Many people keep asking me about my views on Arab youth. So I decided to give it a good think, before writing my latest article. I noticed that when I would go to the malls I would find a very distinct resemblence in youth from all over the world. Their gestures, hairstyles, fashion sense and even sometimes language are all very similar in nature – sometimes to a point where I cannot tell where they originate from. Not quite sure if this is a good or bad thing, I am however sure of one thing – media plays a big role in influencing our youth. Read on for more…
This article was first featured in Gulf News on the 15th January, 2010
As I sipped my cappuccino at Jumeirah Beach Residence on a pleasant summer morning, I couldn’t help but notice the young Emiratis in front of me. Long haired boys in kanduras listened to their iPods, others sported baggy jeans and Ed Hardy caps. A group of beijing girls on the adjacent table took one another’s photos on their digital cameras and I could tell they were uploading them on their blackberry Facebook accounts every five minutes. The scene was familiar, I thought to myself, so familiar in fact that it took me back to one summer morning in Barcelona as I watched a Spanish group of teenagers. This recent uniformity of the global youth is a fascinating equivalent to a Rubik’s cube – a juxtaposition of different colours that come together as one strong identity.
Western and Middle Eastern youngsters seem to have very similar consumer and lifestyle habits; they indulge themselves in similar activities and use similar technologies. I see this uniformity in our youth as a global phenomenon driven by globalisation. Yes the world may be flat, and our youth’s attitude and behaviour are the result of this flatness. The omnipresent influence of media such as MTV, Time Warner and Showtime are some of the most powerful drivers in shaping our youth. At a time when Hollywood and its affiliates now generate $10.6 billion dollars annually, one cannot deny the significance of this influence. This development has a huge impact on the metamorphosis of a generation who are perhaps inclined to view the West as an inspirational utopia. Even in developed markets such as Japan, the highly popular Anime cartoons with large eyes and light coloured hair have a huge impact on the appearance of their youth; although these cartoon characters have more western features and no longer resemble ethnic Japanese. It is hard to differentiate your average teenager walking the streets of Tokyo from his or her counterpart strolling down Fifth Avenue; bane or boon?
With history as a guide, in the eighteenth century, when novels were first published many were concerned that readers, especially the young, would be corrupted by the licentious and immoral behaviour described within. By the twentieth century the potential causes for concern had proliferated dramatically. Today media experiences seem to multiply month on month, and while much concern about their influence on young people may represent older worries in new forms, the media ecology of today’s youth presents a new frontier that offers unique challenges.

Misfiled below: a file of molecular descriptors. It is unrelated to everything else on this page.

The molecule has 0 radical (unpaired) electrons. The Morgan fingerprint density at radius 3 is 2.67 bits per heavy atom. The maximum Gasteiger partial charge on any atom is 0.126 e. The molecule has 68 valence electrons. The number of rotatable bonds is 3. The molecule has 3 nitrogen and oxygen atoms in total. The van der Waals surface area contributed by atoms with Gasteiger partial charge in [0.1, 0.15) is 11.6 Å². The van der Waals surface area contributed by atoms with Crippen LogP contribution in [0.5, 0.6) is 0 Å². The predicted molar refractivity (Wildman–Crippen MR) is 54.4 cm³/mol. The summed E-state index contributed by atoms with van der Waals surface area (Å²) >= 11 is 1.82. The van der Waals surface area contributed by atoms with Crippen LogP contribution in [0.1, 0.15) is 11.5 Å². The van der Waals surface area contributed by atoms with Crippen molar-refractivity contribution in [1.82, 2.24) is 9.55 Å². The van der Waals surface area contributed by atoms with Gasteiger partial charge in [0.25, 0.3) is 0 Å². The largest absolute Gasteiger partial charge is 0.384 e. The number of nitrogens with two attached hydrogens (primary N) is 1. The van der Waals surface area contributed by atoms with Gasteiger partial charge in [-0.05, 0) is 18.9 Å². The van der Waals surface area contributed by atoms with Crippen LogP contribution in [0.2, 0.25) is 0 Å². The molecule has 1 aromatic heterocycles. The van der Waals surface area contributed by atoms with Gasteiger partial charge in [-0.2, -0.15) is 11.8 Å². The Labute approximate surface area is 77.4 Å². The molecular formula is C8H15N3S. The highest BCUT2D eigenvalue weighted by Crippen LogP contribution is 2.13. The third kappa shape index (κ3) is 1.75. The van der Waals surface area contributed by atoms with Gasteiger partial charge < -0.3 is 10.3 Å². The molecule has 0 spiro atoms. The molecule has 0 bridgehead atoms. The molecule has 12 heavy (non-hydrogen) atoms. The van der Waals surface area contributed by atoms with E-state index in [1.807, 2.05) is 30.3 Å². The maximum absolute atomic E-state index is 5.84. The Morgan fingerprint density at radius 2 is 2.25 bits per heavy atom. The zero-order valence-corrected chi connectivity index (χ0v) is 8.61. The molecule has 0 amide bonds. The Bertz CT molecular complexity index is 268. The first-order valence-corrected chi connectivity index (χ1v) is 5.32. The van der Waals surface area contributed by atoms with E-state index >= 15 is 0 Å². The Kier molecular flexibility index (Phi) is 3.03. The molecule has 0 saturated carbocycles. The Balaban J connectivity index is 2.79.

A child born in the 1930s might have spent as much as several hours a week listening to the radio, reading comic books, newspapers or magazines. Since television was first introduced in the 1950s the number of hours young people spend interacting in some way with media have increased to an extent far beyond the youthful imagination of today’s grandparents. According to Nielsen’s Media Research today young people spend up to five hours a day interacting with electronic media.
The effects of the growth in power wielded by the media are colossal. In conservative countries behaviour such as cultural abandonment, identity crises and generally negative attitudes are cause for concern. In the Middle East parents may not necessarily want their children to adopt the social behavioral patterns of Western counterparts. Regardless of its positive or negative connotations, it might prove to be difficult to impede, as to many youth these elements define being young. Social networking sites such as Facebook and Twitter have enabled the youth to all be part of that big Rubik’s cube.
However, it is not all doom and gloom. Absolute uniformity of any society is rarely a positive outcome and although we may deem it necessary to go out of our way to teach new generations about our culture and history and guide them in terms of their identity, in doing so the media can be a powerful ally. At a recent TED talk UK Prime Minister Gordon Brown said “We are at a unique moment in history, we can use today’s interconnectedness to develop our shared global ethic – and work together to confront the challenges of poverty, security, climate change and the economy.” I find todays Arab youth (which make up 60% of the population) to be both creative and technologically proficient .Take Firas Shamsan – he started a ‘Life is beautiful without smoking’ blog in Qat-stricken Yemen and reached thousands of people from all over the Arab world and helped many overcome their smoking addictions. To add, the creation of new organizations such as Young Arab Leaders means the youth are given an identifiable, positive standard to aspire towards . These social initiatives all address important issues and are equally facilitated by technology. A well designed and executed media strategy not only draws on a populations creativity but, with proper oversight, can also encourage our youths pro-active approach in positively shaping their future.